## Tuesday, May 1, 2012

### Nature of Number System (2)

It is customary to view primes as the basic building blocks of the number system; however this merely reflects the quantitative bias that is inherent in the conventional mathematical approach to number.

So from this approach numbers are viewed essentially as quantities (without qualitative distinction applying to individual members). And the natural numbers are then defined in terms of the product of unique combinations of prime numbers.

However the very notion of a prime number strictly has no meaning in the absence of its individual members.

So for example when I identify 3 as a prime number this implies a grouping with a 1st 2nd and 3rd member.

This ranking of members in an ordinal fashion relates directly to the qualitative rather than the quantitative notion of number.
Also it quickly becomes apparent that no absolute distinction can apply to such ordinal rankings which have merely a relative meaning depending on the number grouping in question.

So the 2nd of 3 objects in a group implies a different meaning than the 2nd of 5. Thus the very notion of a specific number (in this ordinal sense) keeps varying depending on context.

And if the meaning of what is ordinal (in terms of qualitative distinction) is merely relative, then this implies that the cardinal notion (in terms of quantitative distinction) itself is likewise relative.

Thus the very precondition for relating the cardinal and ordinal features of number i.e. the quantitative and qualitative is that both aspects are understood in relative terms.

Now the standard quantitative notion of a prime number is necessarily based on a reduced interpretation of its qualitative nature.

For as soon as we even admit to the very notion of individual members of the prime group, we must necessarily use the natural numbers in an ordinal sense.
So once again to illustrate this point 5 as a collective prime number quantity implies 1st, 2nd, 3rd, 4th and 5th individual members (i.e. the natural numbers from 1 – 5 in an ordinal sense).

So from the quantitative perspective we start out attempting to explain how the natural numbers are derived from the prime numbers (in quantitative terms).

However when we allow for the individual qualitative distinction that is necessarily implied through the ordinal rankings of the members of the prime number group, then we realise that the natural numbers are already uniquely contained within this prime number grouping.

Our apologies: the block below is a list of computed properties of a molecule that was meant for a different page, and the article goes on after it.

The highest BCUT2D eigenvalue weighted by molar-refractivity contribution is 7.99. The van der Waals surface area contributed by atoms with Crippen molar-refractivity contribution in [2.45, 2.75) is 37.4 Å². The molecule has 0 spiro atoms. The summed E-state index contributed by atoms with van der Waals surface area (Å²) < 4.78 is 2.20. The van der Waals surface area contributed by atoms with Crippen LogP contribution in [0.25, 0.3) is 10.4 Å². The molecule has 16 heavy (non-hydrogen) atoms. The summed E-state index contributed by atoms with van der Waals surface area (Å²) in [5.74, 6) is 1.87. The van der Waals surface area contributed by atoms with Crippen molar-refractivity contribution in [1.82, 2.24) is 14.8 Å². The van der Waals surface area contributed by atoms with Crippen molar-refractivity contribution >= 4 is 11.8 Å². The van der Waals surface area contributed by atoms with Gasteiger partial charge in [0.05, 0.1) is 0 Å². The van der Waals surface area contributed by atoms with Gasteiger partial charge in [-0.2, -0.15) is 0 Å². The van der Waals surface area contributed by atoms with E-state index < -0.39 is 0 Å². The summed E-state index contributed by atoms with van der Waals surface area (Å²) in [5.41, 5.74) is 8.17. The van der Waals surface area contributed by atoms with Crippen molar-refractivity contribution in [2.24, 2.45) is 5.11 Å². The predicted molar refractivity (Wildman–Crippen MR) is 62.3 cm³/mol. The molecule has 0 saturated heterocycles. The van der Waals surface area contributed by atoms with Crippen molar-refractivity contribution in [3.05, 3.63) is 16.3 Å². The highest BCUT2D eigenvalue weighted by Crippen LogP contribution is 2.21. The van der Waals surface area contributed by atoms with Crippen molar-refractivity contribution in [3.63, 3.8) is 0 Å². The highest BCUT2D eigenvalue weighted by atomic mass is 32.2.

Therefore when we properly allow for both the cardinal and ordinal nature of number (i.e. quantitative and qualitative aspects) we are presented with two complementary perspectives with respect to the relationship as between the primes and the natural numbers.

From the standard quantitative perspective the natural numbers are collectively understood in cardinal terms through unique combinations of prime number components.

However from the (unrecognised) qualitative perspective the prime numbers are collectively understood in ordinal terms through unique combinations of natural number components.

In other words when quantitative and qualitative are properly recognised in a balanced interactive manner, the prime numbers and natural numbers can be seen in complementary terms as perfect mirrors of each other. And the pure experience of this identity is ultimately of an ineffable nature (where no distinction as between quantitative and qualitative remains).

The Riemann Hypothesis is simply a statement pointing to the nature of this identity!

When seen in this light it is not only futile trying to prove the Riemann Hypothesis in a merely quantitative manner; it is futile even trying to understand its true nature in this manner.

The price to be paid in properly incorporating the qualitative aspect is that our conception of the very nature of Mathematics is in need of radical revision. However such a revision will then open up marvellous new vistas of understanding that are presently unimaginable.